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Editorial: Canalside confluence

Buffalo used to have a thriving market for architectural renderings of future development projects – schemes that too often failed to get off the drawing board.

That’s no longer the case. The cranes in the air and shovels in the ground during the past decade have been markers of our city’s rebirth. Some projects have a longer germination period than others, which is understandable when quality takes precedence over speed.

That’s the approach for developing the North Aud Block, where architects from Amsterdam have unveiled three design options for creating a waterfront neighborhood on the land where Memorial Auditorium once stood.

After several years of talk and promotion of the idea by civic boosters, the creation of a major new attraction at Canalside is starting to take shape.

These are exhilarating times in the neighborhood. The old Amtrak station on Exchange Street has been razed and construction of a new one is underway.

M&T Bank is preparing to launch a technology hub in Douglas Jemal’s Seneca One tower, where it will be joined by 43North and other new tenants.

The Explore & More Ralph C. Wilson Jr. Children’s Museum is just months old, and Canalside remains a hot spot for summer fun. Meanwhile, property values in the nearby Cobblestone District have been escalating, partly based on hopes that a new stadium for the Buffalo Bills or a new convention center could locate there.

The Erie Canal Harbor Development Corp. recently hosted an open house to display the three design proposals for the North Aud Block, created by the Amsterdam-based firm PPHP and consultant T.Y. Lin International Group.

Members of the public have been promoting the idea of creating a village where the Aud stood. The former home of the Sabres was torn down 10 years ago.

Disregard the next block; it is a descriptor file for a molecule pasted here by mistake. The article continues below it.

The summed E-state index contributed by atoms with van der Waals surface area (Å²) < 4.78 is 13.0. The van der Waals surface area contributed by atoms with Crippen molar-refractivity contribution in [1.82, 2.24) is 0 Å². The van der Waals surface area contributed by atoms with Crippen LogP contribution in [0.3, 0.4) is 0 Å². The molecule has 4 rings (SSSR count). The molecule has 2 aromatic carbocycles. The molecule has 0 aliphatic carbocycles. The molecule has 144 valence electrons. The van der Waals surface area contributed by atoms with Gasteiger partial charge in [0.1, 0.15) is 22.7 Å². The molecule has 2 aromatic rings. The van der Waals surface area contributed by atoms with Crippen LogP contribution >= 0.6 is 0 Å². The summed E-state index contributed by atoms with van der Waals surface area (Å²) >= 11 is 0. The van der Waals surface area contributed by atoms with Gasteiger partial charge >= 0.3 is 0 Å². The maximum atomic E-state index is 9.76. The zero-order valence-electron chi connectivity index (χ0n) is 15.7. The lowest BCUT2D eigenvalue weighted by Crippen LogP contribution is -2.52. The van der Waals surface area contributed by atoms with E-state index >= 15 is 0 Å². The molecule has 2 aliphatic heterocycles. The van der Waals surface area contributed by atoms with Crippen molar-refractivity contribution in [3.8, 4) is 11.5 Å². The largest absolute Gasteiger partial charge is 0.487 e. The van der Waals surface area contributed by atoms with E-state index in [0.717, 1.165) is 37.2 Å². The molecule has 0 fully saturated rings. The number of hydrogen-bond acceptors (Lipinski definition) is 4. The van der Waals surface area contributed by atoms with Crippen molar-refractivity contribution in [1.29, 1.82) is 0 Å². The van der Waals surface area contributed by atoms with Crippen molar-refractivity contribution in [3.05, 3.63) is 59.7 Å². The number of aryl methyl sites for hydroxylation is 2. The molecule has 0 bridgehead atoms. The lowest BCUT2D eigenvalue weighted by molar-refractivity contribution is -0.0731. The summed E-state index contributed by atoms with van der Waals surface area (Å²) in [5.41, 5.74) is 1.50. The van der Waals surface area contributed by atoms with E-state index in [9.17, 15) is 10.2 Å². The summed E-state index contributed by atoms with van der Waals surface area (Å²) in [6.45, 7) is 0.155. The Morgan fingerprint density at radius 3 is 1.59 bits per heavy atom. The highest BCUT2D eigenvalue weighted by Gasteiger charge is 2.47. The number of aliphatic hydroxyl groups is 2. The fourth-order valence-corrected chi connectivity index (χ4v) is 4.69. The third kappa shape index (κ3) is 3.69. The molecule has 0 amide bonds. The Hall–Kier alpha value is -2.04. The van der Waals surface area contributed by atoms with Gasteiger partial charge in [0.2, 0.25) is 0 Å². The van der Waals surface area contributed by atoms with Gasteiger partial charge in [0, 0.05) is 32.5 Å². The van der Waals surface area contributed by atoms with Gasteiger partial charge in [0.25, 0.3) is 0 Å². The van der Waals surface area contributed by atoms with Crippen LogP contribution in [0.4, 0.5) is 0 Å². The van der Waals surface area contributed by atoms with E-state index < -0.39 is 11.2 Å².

Tim Tielman and his Campaign for Greater Buffalo History, Architecture & Culture backed the concept, as did Peter Dow, Mark Goldman and Scott Wood, from Friends of the Buffalo Story.
The ECHDC’s president, Steven Ranalli, is wisely seeking community input on the village’s final design.

“We want to hear from the general public about what their expectations are before we make any decisions,” he said.

As with many of Buffalo’s major development efforts in the past decade, an infusion of public dollars put the project in motion. Gov. Andrew M. Cuomo in August 2018 designated $10 million for infrastructure improvements, hoping to attract private capital to the site.

Designing and building the North Aud Block project involves challenges, such as dealing with noise from the elevated section of the Thruway. The designers have to work out how much of the historic street grid to follow without becoming too constrained by it.

A final design choice is expected later this fall.

Ranalli won’t mistake haste for progress.

“We want to move quickly on this, but we want to do it smart and make sure we have a great plan that can stand the test of time,” he said.

It’s a smart approach.

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